James Lee House (690 Adams Avenue, Memphis)

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Lee and Fontaine Houses of the James Lee Memorial
Goyer-Lee.jpg
James Lee House (690 Adams Avenue, Memphis) is located in Tennessee
James Lee House (690 Adams Avenue, Memphis)
Location 680-690 Adams Ave., Memphis, Tennessee
Coordinates 35°8′38″N 90°2′7″W / 35.14389°N 90.03528°W / 35.14389; -90.03528Coordinates: 35°8′38″N 90°2′7″W / 35.14389°N 90.03528°W / 35.14389; -90.03528
Area 5 acres (2.0 ha)
Architectural style Late Victorian, Second Empire
Governing body Private
NRHP Reference # 71000835[1]
Added to NRHP February 11, 1971

The James Lee House, also known as the Harsson-Goyer-Lee House, is an historic house at 690 Adams Avenue in Memphis, Tennessee. It is listed on the National Register of Historic Places, together with the adjacent Woodruff-Fontaine House. The two houses also are included in the Victorian Village historic district.

The 8,100-square-foot home was constructed by William Harsson in 1848.[2][3] Harsson's daughter, Laura, married Charles Wesley Goyer, who bought the house in 1852. Goyer had it expanded by the architecture firm of Edward Culliatt Jones and Matthias H. Baldwin in 1871, after seeing their work in designing the neighboring Woodruff-Fontaine House.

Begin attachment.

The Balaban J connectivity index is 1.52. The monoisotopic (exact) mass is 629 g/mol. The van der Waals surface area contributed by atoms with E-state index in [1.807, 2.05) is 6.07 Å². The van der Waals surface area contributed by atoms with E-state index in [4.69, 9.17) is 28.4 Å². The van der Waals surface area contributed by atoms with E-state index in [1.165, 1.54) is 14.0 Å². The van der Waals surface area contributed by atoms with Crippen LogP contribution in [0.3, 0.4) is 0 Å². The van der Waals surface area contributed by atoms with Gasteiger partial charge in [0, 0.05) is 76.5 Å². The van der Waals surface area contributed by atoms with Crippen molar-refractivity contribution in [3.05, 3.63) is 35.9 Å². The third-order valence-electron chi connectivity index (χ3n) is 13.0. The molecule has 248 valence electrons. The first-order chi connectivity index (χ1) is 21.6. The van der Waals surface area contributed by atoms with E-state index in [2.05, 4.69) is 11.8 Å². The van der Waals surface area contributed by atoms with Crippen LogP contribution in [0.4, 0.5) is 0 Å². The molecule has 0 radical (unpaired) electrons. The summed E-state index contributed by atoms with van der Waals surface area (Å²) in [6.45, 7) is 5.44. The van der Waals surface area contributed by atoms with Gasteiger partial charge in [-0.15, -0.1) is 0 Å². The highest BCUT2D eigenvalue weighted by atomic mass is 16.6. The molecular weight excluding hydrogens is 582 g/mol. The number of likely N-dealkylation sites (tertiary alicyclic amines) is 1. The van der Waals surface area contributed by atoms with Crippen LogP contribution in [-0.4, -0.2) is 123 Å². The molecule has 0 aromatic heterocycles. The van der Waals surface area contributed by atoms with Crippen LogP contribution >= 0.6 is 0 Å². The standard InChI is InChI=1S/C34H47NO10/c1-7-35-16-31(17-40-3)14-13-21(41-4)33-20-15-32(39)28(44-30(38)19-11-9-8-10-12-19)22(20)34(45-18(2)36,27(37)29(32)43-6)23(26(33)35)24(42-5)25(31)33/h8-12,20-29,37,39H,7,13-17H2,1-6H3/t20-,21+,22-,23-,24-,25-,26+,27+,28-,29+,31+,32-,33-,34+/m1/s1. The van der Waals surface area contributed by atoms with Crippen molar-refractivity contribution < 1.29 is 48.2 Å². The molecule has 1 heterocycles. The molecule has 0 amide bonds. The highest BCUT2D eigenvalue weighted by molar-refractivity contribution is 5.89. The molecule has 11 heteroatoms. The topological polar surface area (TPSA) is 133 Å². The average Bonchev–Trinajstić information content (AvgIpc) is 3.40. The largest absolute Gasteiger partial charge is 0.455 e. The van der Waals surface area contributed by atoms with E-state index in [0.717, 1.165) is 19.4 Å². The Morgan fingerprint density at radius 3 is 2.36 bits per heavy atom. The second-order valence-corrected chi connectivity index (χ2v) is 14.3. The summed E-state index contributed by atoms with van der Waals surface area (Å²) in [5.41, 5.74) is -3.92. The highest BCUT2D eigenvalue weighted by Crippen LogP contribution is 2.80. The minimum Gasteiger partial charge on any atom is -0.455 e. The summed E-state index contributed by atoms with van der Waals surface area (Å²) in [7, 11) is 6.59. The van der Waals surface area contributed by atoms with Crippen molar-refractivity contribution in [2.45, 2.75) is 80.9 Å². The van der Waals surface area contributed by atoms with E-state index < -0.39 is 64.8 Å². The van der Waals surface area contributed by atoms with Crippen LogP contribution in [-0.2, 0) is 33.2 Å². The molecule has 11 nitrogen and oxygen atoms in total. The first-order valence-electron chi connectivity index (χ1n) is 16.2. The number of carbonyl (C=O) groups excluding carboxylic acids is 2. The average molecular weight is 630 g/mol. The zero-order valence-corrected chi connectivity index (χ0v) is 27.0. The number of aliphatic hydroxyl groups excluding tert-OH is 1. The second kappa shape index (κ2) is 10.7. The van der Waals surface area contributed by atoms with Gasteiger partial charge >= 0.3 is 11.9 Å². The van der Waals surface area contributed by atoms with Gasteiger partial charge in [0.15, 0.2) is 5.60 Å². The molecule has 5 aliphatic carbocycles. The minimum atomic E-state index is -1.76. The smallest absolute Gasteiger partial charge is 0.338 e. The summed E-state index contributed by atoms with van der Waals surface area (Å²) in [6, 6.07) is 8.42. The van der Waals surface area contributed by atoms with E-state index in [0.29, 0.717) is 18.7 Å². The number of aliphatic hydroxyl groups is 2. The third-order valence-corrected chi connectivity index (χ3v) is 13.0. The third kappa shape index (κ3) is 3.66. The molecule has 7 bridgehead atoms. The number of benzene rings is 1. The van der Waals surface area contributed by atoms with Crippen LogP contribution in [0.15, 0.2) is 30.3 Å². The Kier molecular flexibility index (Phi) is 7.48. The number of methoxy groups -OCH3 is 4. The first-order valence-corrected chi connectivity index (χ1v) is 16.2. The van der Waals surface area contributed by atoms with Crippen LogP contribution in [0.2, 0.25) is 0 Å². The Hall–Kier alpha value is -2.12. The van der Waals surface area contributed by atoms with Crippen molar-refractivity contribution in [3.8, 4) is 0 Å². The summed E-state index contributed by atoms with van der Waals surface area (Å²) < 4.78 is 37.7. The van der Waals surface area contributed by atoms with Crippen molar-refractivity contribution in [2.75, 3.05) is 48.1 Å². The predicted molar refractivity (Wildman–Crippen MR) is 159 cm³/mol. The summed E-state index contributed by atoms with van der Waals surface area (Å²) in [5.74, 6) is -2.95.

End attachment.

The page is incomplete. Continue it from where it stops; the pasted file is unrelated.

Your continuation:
James Lee, a riverboat captain who had been educated at Princeton University, bought the house in 1890. In 1925 it became the James Lee Memorial Art Academy,[2] a predecessor of the Memphis Academy of Art.[4] The city of Memphis took ownership in 1929. After the art school moved to a new location in 1959, the house was vacant for many years.[5] It was used by Canadian indie rock group Tokyo Police Club in a music video for their 2008 song "In a Cave."[citation needed]

In 2012, the empty house was purchased by new private owners.[6] The following year, a $2 million construction and renovation project began, converting the house into a luxury bed and breakfast.[6] The city of Memphis provided a property tax abatement to encourage its renovation.[5] The bed and breakfast opened for business in April 2014.[6]

References[edit]

  1. ^ "National Register Information System". National Register of Historic Places. National Park Service. 2010-07-09. 
  2. ^ a b Sara Patterson James Lee House April 2011 Abandoned Memphis The Commercial Appeal
  3. ^ Photo of James Lee House (Flikr)
  4. ^ Abandoned Memphis James Lee House photo gallery The Commercial Appeal
  5. ^ a b Baker, Sarah (January 10, 2013). "James Lee House Bed & Breakfast Granted 10-Year Tax Freeze". Memphis Daily News 128 (7). 
  6. ^ a b c http://www.memphisflyer.com/NewsBlog/archives/2014/04/18/james-lee-house-is-open-for-business

External links[edit]